Can anyone open & interpret a Cubase crash dump (Windows 10)?

Jeremy Gillam

Active Member
Hey everyone,

I've been getting a few crashes with Cubase 10.5.12 on Windows 10 Pro version 1909. Any chance someone can open and interpret the crash dumps to give some insight into what's causing the issue? A quick search didn't yield anything helpful and I suspect I'm out of my depth on this one.


Let me know if you need to know more regarding system specs, it's a computer I built myself that's been very stable until this point. Cheers,

Jeremy
 
OP
Jeremy Gillam

Jeremy Gillam

Active Member
That is the most bizarre band-aid solution I've ever heard of! I stuck a disabled Microshift on there, we'll see what happens. My more recent crash happened while I was tweaking parameters in ZebraHZ 2.8, I think the previous one was with trying to open Kontakt 5.
 

shomynik

Active Member
bizzare indeed...you can at least rule this out easily. I have mine disabled, just sitting there. Haven't had system this stable for a long time. But I recently went through other troubles as well to arrive here.

gl
 

msorrels

New Member
I took a look at your two crash dumps. The first one (ends in 597) crashes in a Windows message hook callback but I can't tell which plugin it's trying to call back into (the memory isn't in the dump) but based on the address and the load I'd suspect it's related to C:\Program Files (x86)\Waves\Plug-Ins V11\WavesLib5.0_11.0_Win64.dll which is a DLL that I think is part of Wave's plugins support. Though I don't see an actual Wave's plugin in the module load list. Which seems kind of odd. Not sure why it would be loaded by itself and why it would register a windows message hook. Crashes aren't always very clear when you don't have symbols though. Hard to tell what really happened.

The second crash is in ZebraHZ.vst3 looks like it dereferenced a null pointer.

Not sure knowing that helps you though. Usually to work out a crash you need to figure out a repeatable set of steps. For example the first crash could be something to do with removing a plugin from a project (I'm just guessing here, trying to explain why the Wave's support DLL is in memory but no Wave's plugin). The second one just looks like some sort of ZebraHZ bug, U-he might be able to have more luck telling what crashed since they would have symbols for it.
 
OP
Jeremy Gillam

Jeremy Gillam

Active Member
@msorrels Really appreciate you taking the time! My system should all be running 64-bits and in the case of Waves and Zebra as VST3 so I'm not sure why it would be looking for a Waves support file in a 32-bit folder. I know there's an update for ZebraHZ that I haven't installed yet because I use a skin that hasn't been updated yet. I also see some updates to Waves plugins so I'll run those and see if it helps. And now I have my trusty Microshift disabled in Control Room.

Cubase has generally been incredibly stable for me on a few computers since version 9 so I was a little surprised by the crashes. The only weak link to my system that I could think of is an NVIDIA graphics card I added recently, but it checked out with latencymon and a quick search of the forum showed people more recently having issues with AMD cards and Cubase 10 or 10.5.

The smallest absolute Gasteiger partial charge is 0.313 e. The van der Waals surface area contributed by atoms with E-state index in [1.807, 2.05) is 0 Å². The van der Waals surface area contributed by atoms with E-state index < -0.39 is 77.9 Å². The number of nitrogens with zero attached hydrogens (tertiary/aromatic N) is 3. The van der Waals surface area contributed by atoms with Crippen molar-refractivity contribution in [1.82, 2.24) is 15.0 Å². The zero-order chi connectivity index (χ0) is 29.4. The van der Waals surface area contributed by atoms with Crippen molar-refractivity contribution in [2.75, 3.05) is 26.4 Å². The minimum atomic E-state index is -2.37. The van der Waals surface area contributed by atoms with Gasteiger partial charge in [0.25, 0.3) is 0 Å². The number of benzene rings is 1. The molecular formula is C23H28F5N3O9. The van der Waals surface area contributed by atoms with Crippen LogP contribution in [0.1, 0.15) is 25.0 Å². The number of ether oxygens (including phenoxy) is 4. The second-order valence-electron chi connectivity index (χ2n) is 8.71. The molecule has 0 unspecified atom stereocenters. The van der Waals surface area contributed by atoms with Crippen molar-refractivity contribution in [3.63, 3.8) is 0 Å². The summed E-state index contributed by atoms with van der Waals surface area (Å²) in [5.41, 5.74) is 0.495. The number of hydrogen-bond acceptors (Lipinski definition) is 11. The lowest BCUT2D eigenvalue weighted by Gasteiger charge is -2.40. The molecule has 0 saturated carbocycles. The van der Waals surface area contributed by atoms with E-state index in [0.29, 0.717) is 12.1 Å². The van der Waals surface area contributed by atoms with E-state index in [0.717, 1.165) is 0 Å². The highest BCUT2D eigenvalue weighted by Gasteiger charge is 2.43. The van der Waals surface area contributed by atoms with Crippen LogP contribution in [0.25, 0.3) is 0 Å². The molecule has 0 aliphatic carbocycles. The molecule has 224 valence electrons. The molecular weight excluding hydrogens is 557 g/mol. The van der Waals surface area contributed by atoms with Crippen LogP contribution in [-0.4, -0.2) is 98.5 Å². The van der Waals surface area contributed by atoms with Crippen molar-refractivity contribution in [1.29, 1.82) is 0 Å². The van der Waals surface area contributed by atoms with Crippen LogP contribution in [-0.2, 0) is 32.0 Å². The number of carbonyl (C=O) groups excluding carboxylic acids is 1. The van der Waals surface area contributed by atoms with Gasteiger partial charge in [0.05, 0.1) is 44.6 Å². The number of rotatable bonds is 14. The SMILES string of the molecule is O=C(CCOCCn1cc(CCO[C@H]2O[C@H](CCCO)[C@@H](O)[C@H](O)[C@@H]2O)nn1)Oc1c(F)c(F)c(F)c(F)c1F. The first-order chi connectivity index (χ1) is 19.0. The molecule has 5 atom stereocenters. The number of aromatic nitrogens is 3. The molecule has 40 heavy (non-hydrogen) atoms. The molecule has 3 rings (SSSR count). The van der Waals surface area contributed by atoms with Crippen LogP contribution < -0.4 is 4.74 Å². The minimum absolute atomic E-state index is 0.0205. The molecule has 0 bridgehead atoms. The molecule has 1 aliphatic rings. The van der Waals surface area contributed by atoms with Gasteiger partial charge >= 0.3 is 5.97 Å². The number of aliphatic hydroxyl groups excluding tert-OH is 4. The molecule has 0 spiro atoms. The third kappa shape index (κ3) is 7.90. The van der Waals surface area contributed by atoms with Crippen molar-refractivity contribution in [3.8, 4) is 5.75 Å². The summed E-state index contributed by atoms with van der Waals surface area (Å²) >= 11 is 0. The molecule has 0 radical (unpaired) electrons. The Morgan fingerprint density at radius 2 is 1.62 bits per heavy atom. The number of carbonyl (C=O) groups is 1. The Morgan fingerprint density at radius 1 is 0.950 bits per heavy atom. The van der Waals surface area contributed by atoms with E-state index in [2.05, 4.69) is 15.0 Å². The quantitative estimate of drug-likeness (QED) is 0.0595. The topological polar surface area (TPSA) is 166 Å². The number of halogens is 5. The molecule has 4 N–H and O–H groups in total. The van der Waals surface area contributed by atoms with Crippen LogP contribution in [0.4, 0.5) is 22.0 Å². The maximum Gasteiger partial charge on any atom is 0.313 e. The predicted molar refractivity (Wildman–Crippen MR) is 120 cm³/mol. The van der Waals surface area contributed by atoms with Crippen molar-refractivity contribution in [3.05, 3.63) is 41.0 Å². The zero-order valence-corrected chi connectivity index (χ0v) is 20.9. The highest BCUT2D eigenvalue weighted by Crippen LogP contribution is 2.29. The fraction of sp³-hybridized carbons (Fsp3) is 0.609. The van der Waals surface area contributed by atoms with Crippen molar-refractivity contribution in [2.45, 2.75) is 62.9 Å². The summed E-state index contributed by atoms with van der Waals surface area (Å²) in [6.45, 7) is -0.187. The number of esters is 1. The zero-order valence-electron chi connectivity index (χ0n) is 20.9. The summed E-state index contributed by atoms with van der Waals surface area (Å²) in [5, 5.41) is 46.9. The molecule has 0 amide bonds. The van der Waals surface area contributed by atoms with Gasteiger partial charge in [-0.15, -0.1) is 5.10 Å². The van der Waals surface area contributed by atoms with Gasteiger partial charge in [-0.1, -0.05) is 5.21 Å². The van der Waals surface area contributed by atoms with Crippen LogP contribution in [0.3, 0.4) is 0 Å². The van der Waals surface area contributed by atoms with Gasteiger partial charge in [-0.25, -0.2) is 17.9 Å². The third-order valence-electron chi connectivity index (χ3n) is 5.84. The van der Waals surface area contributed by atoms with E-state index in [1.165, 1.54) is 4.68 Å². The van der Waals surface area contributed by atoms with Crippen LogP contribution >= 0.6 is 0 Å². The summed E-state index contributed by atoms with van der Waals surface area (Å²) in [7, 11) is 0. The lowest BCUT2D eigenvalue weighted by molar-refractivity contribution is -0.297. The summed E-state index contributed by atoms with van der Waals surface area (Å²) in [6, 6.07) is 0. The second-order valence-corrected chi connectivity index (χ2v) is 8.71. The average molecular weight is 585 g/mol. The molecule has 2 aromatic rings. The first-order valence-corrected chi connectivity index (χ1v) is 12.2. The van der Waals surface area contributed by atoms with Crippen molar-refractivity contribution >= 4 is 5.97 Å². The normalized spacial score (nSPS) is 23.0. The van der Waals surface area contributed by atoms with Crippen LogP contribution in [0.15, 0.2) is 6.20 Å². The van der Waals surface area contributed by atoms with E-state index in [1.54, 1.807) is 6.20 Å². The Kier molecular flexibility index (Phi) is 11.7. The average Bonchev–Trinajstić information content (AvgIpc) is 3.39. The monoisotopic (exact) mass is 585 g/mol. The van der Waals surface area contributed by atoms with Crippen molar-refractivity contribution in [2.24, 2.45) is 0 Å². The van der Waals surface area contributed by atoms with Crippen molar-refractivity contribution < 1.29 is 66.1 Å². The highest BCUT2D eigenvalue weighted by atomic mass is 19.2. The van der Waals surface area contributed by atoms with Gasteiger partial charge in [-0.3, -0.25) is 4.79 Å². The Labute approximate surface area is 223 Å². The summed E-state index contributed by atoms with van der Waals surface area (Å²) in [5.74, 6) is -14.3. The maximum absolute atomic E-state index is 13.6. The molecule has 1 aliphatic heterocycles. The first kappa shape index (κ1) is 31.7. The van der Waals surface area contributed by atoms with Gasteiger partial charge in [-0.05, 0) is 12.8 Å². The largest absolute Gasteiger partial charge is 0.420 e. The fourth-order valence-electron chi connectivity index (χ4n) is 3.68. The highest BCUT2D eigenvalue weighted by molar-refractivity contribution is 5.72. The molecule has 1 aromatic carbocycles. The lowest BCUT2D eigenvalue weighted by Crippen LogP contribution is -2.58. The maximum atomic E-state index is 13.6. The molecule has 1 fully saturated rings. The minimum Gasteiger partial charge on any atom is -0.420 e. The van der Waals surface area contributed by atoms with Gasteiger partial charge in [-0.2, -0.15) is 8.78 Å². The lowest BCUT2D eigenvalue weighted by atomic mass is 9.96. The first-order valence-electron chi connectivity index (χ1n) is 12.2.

msorrels

New Member
Waves stores its 64 bit stuff in the Program Files (x86) dir, don't let the path fool you. I think it's mainly for historical reasons, but it's pretty common for 64 bit apps to use the (x86) dir for everything. The Waves DLL loaded was a 64 bit DLL. But technically it's not a VST. It's a support DLL, it provides functions/services to an actual plugin. It's pretty common for developers to split things up like that. The fact it's in memory and very near the crash and there isn't any Wave plugin to go with it makes me think there is something odd about your Waves plugins. But with only one crash and no set of steps to reproduce it there is only so much you can tell. Reading crash dumps for software you don't have symbols and source for is kind of difficult to be sure what exactly happened or why.

You should update your nVidia video drivers, while some releases (and they are updated a lot) can be a little unstable, usually the good outweighs the bad. Nvidia does have a seperate set of drivers approved for use by creative users (3D artists mainly) that might be a good fit for audio workstations. I tried them for a while and wasn't impressed and went back to the game track (mainly my issues were they weren't updating the creative track even when there were known problems but were updating the game track). I don't think either of your crashes had anything to do with your video card though. But I still recommend users try to use the most current a version of nVidia drivers as they can.
 
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Jeremy Gillam

Jeremy Gillam

Active Member
Looks like my NVIDIA drivers are up to date. I believe I installed the "creative pro" drivers when I got this card; I'm not going to fiddle with it now as it has been super good otherwise. I pay my bills doing Photoshop work (or I did before the US economy imploded) -- I used to have an AMD card but wasn't playing nice with Adobe software hence the change. Tip for using game drivers is definitely helpful for future reference. Thanks again!